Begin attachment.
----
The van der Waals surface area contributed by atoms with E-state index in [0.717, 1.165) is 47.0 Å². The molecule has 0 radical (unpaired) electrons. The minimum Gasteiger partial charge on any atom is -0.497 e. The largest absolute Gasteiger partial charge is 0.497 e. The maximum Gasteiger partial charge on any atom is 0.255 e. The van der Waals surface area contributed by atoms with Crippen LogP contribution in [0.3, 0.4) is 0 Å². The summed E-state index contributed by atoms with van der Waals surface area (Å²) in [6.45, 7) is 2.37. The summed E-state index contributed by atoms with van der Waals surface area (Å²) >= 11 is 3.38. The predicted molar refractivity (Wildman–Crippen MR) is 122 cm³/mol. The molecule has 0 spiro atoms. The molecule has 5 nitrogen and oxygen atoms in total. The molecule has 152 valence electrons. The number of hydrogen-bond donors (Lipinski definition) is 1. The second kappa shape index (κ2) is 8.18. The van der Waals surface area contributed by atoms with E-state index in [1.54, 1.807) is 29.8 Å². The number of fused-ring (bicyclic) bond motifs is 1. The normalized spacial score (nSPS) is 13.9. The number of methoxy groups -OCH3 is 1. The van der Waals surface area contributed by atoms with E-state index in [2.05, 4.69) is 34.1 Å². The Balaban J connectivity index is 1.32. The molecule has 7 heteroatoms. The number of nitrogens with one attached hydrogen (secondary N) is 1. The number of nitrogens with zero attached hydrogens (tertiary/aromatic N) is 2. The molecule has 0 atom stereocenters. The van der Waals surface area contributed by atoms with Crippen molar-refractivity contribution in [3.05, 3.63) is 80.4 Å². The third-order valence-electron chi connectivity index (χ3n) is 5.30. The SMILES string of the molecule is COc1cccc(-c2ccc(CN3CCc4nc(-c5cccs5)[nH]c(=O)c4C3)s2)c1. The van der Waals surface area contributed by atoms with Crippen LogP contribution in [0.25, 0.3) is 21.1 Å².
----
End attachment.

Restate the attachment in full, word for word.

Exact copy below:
The van der Waals surface area contributed by atoms with E-state index in [0.717, 1.165) is 47.0 Å². The molecule has 0 radical (unpaired) electrons. The minimum Gasteiger partial charge on any atom is -0.497 e. The largest absolute Gasteiger partial charge is 0.497 e. The maximum Gasteiger partial charge on any atom is 0.255 e. The van der Waals surface area contributed by atoms with Crippen LogP contribution in [0.3, 0.4) is 0 Å². The summed E-state index contributed by atoms with van der Waals surface area (Å²) in [6.45, 7) is 2.37. The summed E-state index contributed by atoms with van der Waals surface area (Å²) >= 11 is 3.38. The predicted molar refractivity (Wildman–Crippen MR) is 122 cm³/mol. The molecule has 0 spiro atoms. The molecule has 5 nitrogen and oxygen atoms in total. The molecule has 152 valence electrons. The number of hydrogen-bond donors (Lipinski definition) is 1. The second kappa shape index (κ2) is 8.18. The van der Waals surface area contributed by atoms with E-state index in [1.54, 1.807) is 29.8 Å². The number of fused-ring (bicyclic) bond motifs is 1. The normalized spacial score (nSPS) is 13.9. The number of methoxy groups -OCH3 is 1. The van der Waals surface area contributed by atoms with E-state index in [2.05, 4.69) is 34.1 Å². The Balaban J connectivity index is 1.32. The molecule has 7 heteroatoms. The number of nitrogens with one attached hydrogen (secondary N) is 1. The number of nitrogens with zero attached hydrogens (tertiary/aromatic N) is 2. The molecule has 0 atom stereocenters. The van der Waals surface area contributed by atoms with Crippen molar-refractivity contribution in [3.05, 3.63) is 80.4 Å². The third-order valence-electron chi connectivity index (χ3n) is 5.30. The SMILES string of the molecule is COc1cccc(-c2ccc(CN3CCc4nc(-c5cccs5)[nH]c(=O)c4C3)s2)c1. The van der Waals surface area contributed by atoms with Crippen LogP contribution in [0.25, 0.3) is 21.1 Å².